Who is surprised and who is not?

I watch with great interest the reactions of the readers of this blog. Most of you claim that you were not at all surprised by Fidesz's answer to the constitutional court yesterday. Most of you say that this is exactly what you expected from Viktor Orbán and his team all along.

Anyone who read József Debreczeni's volume (Arcmás, 2009) cannot really be surprised. In 450 pages Debreczeni meticulously collected all of Viktor Orbán's specific references that lead in this direction. Debreczeni's conclusion was that if Orbán manages to receive a two-thirds majority in parliament, Hungarians can say goodbye to democracy. Because, says Debreczeni, Orbán's plan is to introduce an authoritarian regime with the mere veneer of democracy.

In one of his articles Debreczeni actually claims that Orbán's ideas closely resemble those propagated by Gyula Gömbös, prime minister of Hungary between 1932 and 1936, who if he hadn't died suddenly and if the governor, Miklós Horthy, didn't have as much power as he had to stop him, would have introduced a fascist regime. Or, considering that he was also an anti-semite, perhaps his regime eventually would have resembled that of Adolf Hitler.

In a way I wasn't surprised about the systematic weakening of the democratic institutions, but I didn't anticipate that the changes would be introduced so fast. As for Orbán's answer yesterday to the constitutional court, I was surprised only at the crudity of the action. And as for Debreczeni's book, most people even in liberal circles thought that he was exaggerating. I wasn't among them because I took Orbán's words at face value and in his speeches of the last eight years there was plenty to indicate what his plans for the future were.

Where the real surprise lies, I think, is in the reaction in right-wing circles. Even among leading politicians of Fidesz and I assume among the right-wing intellectuals who have been faithful supporters of the party. And it seems among some right-wing journalists. I must say that I was surprised at Matild Torkos who wrote today's editorial in Magyar Nemzet. Torkos somewhat naively supposes that the Fidesz legislators didn't realize the unconstitutionality of the bill they voted for. Torkos adds that there are enough Fidesz politicians with law degrees who should have warned their colleagues. Of course, Torkos is either naive or pretends naivete. It is fairly clear to me that the Fidesz leadership knew all along that this piece of legislation was unconstitutional and prepared their answer to the court's reaction way ahead of time. In any case, Torkos considers the Orbán-Lázár reaction an attack on democracy. She finishes her article by saying that "democracy is a cumbersome thing" which we have to get used to.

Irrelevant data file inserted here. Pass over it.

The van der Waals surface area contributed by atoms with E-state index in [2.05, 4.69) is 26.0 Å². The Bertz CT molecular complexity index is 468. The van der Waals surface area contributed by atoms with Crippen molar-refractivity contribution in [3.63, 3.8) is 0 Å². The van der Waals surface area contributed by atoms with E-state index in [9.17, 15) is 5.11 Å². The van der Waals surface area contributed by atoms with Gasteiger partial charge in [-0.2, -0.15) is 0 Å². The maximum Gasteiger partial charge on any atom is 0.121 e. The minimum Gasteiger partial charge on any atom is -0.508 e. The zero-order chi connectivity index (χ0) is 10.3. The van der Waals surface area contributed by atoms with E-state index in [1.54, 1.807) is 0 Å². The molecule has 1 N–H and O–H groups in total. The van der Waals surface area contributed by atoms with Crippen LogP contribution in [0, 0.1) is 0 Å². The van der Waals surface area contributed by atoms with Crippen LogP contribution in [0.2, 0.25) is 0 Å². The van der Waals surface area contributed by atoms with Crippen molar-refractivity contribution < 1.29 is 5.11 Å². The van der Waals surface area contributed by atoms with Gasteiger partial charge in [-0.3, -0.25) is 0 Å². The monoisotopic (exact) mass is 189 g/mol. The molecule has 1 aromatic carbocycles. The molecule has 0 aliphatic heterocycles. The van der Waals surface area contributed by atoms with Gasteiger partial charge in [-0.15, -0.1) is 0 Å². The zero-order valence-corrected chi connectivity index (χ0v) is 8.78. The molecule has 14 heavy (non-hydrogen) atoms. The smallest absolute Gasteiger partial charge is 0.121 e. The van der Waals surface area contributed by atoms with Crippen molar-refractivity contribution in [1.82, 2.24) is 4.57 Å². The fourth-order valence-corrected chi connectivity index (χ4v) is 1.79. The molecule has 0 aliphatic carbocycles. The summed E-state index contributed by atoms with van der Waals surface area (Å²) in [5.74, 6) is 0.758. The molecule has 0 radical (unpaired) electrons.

The other newspaperman on the right, András Stumpf of Heti Válasz, uses stronger words. His editorial is entitled "Unconstitutional Republic." Stumpf recalls in the article that yesterday afternoon at 3:00 he received a request from his editor to write a short piece on the decision of the constitutional court. He wrote it, ending on the optimistic note that there is no need to worry since even with the Fidesz appointees Mihály Bihari and István Stumpf, the court came to the right conclusion. So there is no problem here with checks and balances.

A few minutes after Stumpf finished the piece his editor phoned him again, saying that the article is excellent but it is out of date. János Lázár had made the announcement that they will change the constitution and that they will vote again on the bill in its unaltered form. Stumpf was infuriated. Suddenly he realized that with the two-thirds majority Orbán and his friends can do anything they feel like. Suddenly it dawned on him that after all there are no checks and balances anymore. If Orbán has the sorcerer's stone there is no need even for elections. But then, he tried to reassure himself: "Of course there will be elections. But what if Fidesz doesn't win them and let's say Gyurcsány comes back. Then there will be no control over him and retroactively he can do whatever he wants. That would be great, wouldn't it?" Otherwise, Stumpf  hails the government's decisions made until now and adds only that it would be unfortunate to ruin the government's excellent record with this and similar moves.